How Safe Are Your Embryos During a Natural Disaster?
Living in a coastal city for many years, ever so often our meteorologists will tease us with the impending threat of a nearing hurricane or some other nefarious natural disaster looming about. We’ll go through the list of things to do to prepare, such as bring in the patio furniture, fill up the gas tanks or stock up on bottled water (or wine, lots of wine). That is, if any grocery stores within a 200 mile radius have not already been pillaged. If we are asked to evacuate, well, we board up our home to the best of our ability, clear the floors and take the most important things like photos and important paperwork along and hope for the best. Leaving the uncertainty of your home and livelihood in the unpredictable hands of Mother Nature is unsettling, to say the least.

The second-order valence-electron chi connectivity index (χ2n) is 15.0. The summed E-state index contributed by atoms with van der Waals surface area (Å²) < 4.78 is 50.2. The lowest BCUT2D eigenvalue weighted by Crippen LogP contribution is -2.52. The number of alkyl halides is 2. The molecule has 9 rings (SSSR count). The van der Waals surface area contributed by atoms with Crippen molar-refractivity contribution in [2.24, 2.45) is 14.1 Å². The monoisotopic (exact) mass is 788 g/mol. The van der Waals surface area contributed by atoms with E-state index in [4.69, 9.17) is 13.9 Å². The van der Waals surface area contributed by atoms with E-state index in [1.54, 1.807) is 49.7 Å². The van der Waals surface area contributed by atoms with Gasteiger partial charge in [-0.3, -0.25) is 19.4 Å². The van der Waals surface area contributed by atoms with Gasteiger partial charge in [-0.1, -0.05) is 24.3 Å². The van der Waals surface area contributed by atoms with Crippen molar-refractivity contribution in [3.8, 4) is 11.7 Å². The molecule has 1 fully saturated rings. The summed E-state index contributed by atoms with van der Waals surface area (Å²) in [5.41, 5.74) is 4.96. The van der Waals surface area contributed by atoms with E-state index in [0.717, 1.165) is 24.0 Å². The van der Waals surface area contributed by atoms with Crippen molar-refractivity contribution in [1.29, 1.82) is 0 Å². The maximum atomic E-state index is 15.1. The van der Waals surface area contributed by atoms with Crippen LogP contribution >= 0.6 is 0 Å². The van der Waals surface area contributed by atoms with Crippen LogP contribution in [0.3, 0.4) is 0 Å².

You know what else is unsettling? Leaving my embryos in the path of a natural disaster. Like millions of other people with infertility, I’ve done some time in the stirrups of a fertility clinic. As a result, I have three gloriously perfect embryos that lay waiting to maybe one day become a mini human. Luckily, we have not had to experience anything larger than a tropical storm flirt our coast since my embryos have been frozen. Sadly, this is not the case for many other infertile couples who have had to undergo in-vitro fertilization (IVF) and have their sperm, eggs and embryos stored.
Some couples have to undergo repeated IVF cycles just to have one or two viable eggs. For others it is their last semen sample prior to cancer treatment where they would most likely become sterile. These canisters hold the hopes, dreams and the only chance of a biological family for couples who have to seek reproductive treatment